Elihu, a descendant of Nahor, Abraham’s father (Gen. 22:21), was the intellectual, basing his advice on education. His was the voice of logic (37:23).

2. The statements from Job’s friends cannot be used for doctrinal purposes, for they were also wrong in calling Job a hypocrite (8:12; 15:34; 20:5; 34:30). God, however, had found no fault in Job (1:8; 2:3).

3. Job was an historical character, mentioned later by both Ezekiel (Ezek. 14:14, 20) and James in the New Testament (James 5:11). His disease may have been leprosy, complicated with elephantiasis, one of the most loathsome and painful diseases known in the world of his time.

4. This book may be the only biblical one to refer to ancient dinosaurs (see 40:15; 41:1). It also provides for us the most extended description of the world’s early history before man (see 38-39). Other scientific statements tell us the earth is suspended in space (26:7), and that it is a sphere (22:14).

5. This book presents Satan as doing what he does best, namely, slandering Christians (compare Job 1:9-11; 2:4-5 with Zech. 3:1 and Rev. 12:10).

6. Job also reveals a very precious truth, that Satan cannot tempt or afflict a believer without the express permission of God himself (1:12; 2:6). Furthermore, in the New Testament we are told God knows just how much we can bear, and will not let Satan go beyond that point (see 1 Cor. 10:13).

7. One of the first (and finest) statements on future bodily resurrection of believers in the Word of God is found in Job: “For I know that my redeemer liveth, and that he shall stand at the latter day upon the earth: And though after my skin worms destroy this body, yet in my flesh shall I see God” (19:25-26).

8. The book of Job records three questions which are asked by all generations, in all places, throughout all of human history! Each question is answered in the New Testament.

Is there life beyond this life? (14:14)

Answer found in Jn. 11:25

Where can I find God? (23:3)

Answer found in Jn. 1:18, 45

How can a sinful man be justified before God? (25:4)

Answer found in Rom. 4:24, 25; 5:1

9. Job, Joseph, and Jeremiah probably suffered more for their faith than any other Old Testament persons.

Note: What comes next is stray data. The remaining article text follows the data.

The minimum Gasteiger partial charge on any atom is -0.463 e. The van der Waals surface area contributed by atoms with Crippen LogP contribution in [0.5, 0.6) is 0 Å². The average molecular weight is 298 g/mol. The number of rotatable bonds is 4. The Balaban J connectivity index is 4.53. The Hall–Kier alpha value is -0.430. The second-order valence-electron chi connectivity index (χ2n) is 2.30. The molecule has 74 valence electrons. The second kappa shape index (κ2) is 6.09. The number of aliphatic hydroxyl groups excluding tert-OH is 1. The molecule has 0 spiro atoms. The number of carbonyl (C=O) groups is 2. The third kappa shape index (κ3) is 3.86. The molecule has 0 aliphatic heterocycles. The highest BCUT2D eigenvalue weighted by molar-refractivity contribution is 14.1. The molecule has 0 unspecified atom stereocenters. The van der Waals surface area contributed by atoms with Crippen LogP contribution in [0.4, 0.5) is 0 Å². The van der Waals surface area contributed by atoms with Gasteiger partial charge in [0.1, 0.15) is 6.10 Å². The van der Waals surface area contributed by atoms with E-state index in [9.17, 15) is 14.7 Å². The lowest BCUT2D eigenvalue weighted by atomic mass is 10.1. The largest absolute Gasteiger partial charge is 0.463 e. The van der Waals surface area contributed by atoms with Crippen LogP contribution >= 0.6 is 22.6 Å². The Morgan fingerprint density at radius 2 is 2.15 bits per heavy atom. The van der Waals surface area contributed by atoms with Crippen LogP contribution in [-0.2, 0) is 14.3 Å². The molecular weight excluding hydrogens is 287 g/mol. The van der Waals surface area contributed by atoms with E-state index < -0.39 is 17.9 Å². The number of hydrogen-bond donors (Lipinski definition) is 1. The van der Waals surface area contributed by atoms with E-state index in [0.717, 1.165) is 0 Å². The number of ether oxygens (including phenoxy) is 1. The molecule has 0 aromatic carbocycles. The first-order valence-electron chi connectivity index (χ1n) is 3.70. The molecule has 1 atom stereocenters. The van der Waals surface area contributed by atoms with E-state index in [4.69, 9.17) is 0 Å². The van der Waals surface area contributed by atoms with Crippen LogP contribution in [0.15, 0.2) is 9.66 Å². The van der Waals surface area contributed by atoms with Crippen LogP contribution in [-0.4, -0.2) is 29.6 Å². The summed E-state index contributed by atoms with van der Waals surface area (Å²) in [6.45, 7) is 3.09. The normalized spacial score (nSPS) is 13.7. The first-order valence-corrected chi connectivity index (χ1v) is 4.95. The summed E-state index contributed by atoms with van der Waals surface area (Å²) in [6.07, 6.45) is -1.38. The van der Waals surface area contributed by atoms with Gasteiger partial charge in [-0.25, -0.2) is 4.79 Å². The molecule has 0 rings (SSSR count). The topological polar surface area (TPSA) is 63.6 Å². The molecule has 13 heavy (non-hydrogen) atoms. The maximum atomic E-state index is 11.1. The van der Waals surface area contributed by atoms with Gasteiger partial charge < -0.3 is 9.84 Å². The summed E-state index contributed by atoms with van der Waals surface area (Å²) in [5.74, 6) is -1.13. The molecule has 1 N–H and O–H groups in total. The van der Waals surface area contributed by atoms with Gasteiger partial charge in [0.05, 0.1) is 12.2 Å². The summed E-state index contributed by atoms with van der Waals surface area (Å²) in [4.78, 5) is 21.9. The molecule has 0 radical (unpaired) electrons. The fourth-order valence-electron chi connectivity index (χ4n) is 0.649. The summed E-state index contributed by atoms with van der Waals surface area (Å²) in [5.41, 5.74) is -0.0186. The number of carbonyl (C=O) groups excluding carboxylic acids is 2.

10. God subjected Job to what was surely the most difficult set of questions (some 60 in number) ever asked of a man! (38, 39)

11. Finally, this Old Testament book may be considered a commentary on the following verses:

Lk. 22:31-32: “And the Lord said, Simon, Simon, behold, Satan hath desired to have you, that he may sift you as wheat: But I have prayed for thee, that thy faith fail not: and when thou art converted, strengthen thy brethren.”

Heb. 12:6, 11: “For whom the Lord loveth he chasteneth, and scourgeth every son whom he receiveth. Now no chastening for the present seemeth to be joyous, but grievous: nevertheless afterward it yieldeth the peaceable fruit of righteousness unto them which are exercised thereby.”

Comparison with Other Bible Books


Job’s description of earth’s early history (38:4-11) provides a complementary parallel to Gen. 1.

Both use the Hebrew expression for “sons of God” (Job 2; Gen. 6)

The ancient patriarchal name for God, El Shaddai (“the Almighty”), occurs in Genesis and Job more than in any other biblical books.


Job explores the meaning of suffering; Ecclesiastes explores the meaning of life.

Titles for and Types of Jesus

1. The Holy One (7:10)

2. The Daysman or Mediator (9:33)

3. Almighty (11:7)

4. The Risen and Returning Redeemer (19:25)

5. The Resurrection of Believers (19:26)

6. The Mighty Creator (26:7-14)

7. The Omniscient and Omnipotent God (36:22-37:24)

8. The God of Interrogation (38, 39)

9. God of the Behemoth and Leviathan (40, 41)

10. The Restoring and Rewarding God (42:10-17)

Dr. H. L. Willmington
Founder & Dean, Willmington School of the Bible
Founder & Dean, Liberty Home Bible Institute
Professor, Liberty Baptist Theological Seminary

Copyright © 2007 by Harold L. Willmington. Used by Permission. All Rights Reserved.